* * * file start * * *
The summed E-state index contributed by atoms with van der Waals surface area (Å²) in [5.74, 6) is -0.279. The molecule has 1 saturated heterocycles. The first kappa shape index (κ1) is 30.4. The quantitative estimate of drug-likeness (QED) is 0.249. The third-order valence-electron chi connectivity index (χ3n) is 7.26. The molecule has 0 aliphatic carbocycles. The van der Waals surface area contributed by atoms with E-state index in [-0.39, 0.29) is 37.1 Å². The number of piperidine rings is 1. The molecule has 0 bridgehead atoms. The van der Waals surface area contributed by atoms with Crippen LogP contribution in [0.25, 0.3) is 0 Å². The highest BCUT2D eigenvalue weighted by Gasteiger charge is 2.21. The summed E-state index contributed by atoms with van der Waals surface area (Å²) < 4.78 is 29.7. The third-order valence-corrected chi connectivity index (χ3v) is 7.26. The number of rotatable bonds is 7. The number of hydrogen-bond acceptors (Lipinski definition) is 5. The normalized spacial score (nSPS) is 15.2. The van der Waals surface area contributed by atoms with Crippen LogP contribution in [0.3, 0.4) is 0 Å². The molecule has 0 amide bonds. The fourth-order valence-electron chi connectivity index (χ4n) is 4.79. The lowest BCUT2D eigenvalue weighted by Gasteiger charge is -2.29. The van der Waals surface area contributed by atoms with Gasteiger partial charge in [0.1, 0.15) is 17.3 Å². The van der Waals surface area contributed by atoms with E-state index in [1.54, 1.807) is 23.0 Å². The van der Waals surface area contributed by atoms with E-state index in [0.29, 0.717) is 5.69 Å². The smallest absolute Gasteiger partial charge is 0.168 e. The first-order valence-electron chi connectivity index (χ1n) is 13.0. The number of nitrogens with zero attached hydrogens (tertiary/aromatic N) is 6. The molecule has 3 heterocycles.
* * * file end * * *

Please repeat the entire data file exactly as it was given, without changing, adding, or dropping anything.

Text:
The summed E-state index contributed by atoms with van der Waals surface area (Å²) in [5.74, 6) is -0.279. The molecule has 1 saturated heterocycles. The first kappa shape index (κ1) is 30.4. The quantitative estimate of drug-likeness (QED) is 0.249. The third-order valence-electron chi connectivity index (χ3n) is 7.26. The molecule has 0 aliphatic carbocycles. The van der Waals surface area contributed by atoms with E-state index in [-0.39, 0.29) is 37.1 Å². The number of piperidine rings is 1. The molecule has 0 bridgehead atoms. The van der Waals surface area contributed by atoms with Crippen LogP contribution in [0.25, 0.3) is 0 Å². The highest BCUT2D eigenvalue weighted by Gasteiger charge is 2.21. The summed E-state index contributed by atoms with van der Waals surface area (Å²) < 4.78 is 29.7. The third-order valence-corrected chi connectivity index (χ3v) is 7.26. The number of rotatable bonds is 7. The number of hydrogen-bond acceptors (Lipinski definition) is 5. The normalized spacial score (nSPS) is 15.2. The van der Waals surface area contributed by atoms with Crippen LogP contribution in [0.3, 0.4) is 0 Å². The molecule has 0 amide bonds. The fourth-order valence-electron chi connectivity index (χ4n) is 4.79. The lowest BCUT2D eigenvalue weighted by Gasteiger charge is -2.29. The van der Waals surface area contributed by atoms with Gasteiger partial charge in [0.1, 0.15) is 17.3 Å². The van der Waals surface area contributed by atoms with E-state index in [1.54, 1.807) is 23.0 Å². The van der Waals surface area contributed by atoms with E-state index in [0.29, 0.717) is 5.69 Å². The smallest absolute Gasteiger partial charge is 0.168 e. The first-order valence-electron chi connectivity index (χ1n) is 13.0. The number of nitrogens with zero attached hydrogens (tertiary/aromatic N) is 6. The molecule has 3 heterocycles.